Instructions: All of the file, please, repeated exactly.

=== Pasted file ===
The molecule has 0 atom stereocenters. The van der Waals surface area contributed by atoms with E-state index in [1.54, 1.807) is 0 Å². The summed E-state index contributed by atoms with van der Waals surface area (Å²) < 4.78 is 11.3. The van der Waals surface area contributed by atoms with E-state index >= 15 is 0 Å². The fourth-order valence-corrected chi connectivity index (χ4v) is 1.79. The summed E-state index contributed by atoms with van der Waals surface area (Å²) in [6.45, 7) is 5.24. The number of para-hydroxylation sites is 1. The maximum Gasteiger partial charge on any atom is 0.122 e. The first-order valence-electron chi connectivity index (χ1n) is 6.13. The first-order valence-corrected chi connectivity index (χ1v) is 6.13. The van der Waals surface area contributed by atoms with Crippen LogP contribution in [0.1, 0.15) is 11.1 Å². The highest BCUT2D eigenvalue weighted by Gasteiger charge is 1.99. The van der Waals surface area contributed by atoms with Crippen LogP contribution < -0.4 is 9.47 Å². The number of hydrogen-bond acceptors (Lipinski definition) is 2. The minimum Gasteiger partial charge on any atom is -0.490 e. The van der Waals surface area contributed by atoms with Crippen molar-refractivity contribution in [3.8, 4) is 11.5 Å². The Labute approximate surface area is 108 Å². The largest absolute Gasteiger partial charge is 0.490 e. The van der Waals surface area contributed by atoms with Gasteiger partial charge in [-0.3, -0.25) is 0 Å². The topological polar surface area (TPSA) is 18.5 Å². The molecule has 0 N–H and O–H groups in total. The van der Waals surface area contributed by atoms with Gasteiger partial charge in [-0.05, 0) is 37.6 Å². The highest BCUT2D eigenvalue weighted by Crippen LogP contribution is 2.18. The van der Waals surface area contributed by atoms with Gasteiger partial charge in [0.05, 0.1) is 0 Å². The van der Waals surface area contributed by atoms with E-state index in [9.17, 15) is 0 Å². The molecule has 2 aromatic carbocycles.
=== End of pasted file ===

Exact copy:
The molecule has 0 atom stereocenters. The van der Waals surface area contributed by atoms with E-state index in [1.54, 1.807) is 0 Å². The summed E-state index contributed by atoms with van der Waals surface area (Å²) < 4.78 is 11.3. The van der Waals surface area contributed by atoms with E-state index >= 15 is 0 Å². The fourth-order valence-corrected chi connectivity index (χ4v) is 1.79. The summed E-state index contributed by atoms with van der Waals surface area (Å²) in [6.45, 7) is 5.24. The number of para-hydroxylation sites is 1. The maximum Gasteiger partial charge on any atom is 0.122 e. The first-order valence-electron chi connectivity index (χ1n) is 6.13. The first-order valence-corrected chi connectivity index (χ1v) is 6.13. The van der Waals surface area contributed by atoms with Crippen LogP contribution in [0.1, 0.15) is 11.1 Å². The highest BCUT2D eigenvalue weighted by Gasteiger charge is 1.99. The van der Waals surface area contributed by atoms with Crippen LogP contribution < -0.4 is 9.47 Å². The number of hydrogen-bond acceptors (Lipinski definition) is 2. The minimum Gasteiger partial charge on any atom is -0.490 e. The van der Waals surface area contributed by atoms with Crippen molar-refractivity contribution in [3.8, 4) is 11.5 Å². The Labute approximate surface area is 108 Å². The largest absolute Gasteiger partial charge is 0.490 e. The van der Waals surface area contributed by atoms with Gasteiger partial charge in [-0.3, -0.25) is 0 Å². The topological polar surface area (TPSA) is 18.5 Å². The molecule has 0 N–H and O–H groups in total. The van der Waals surface area contributed by atoms with Gasteiger partial charge in [-0.05, 0) is 37.6 Å². The highest BCUT2D eigenvalue weighted by Crippen LogP contribution is 2.18. The van der Waals surface area contributed by atoms with Gasteiger partial charge in [0.05, 0.1) is 0 Å². The van der Waals surface area contributed by atoms with E-state index in [9.17, 15) is 0 Å². The molecule has 2 aromatic carbocycles.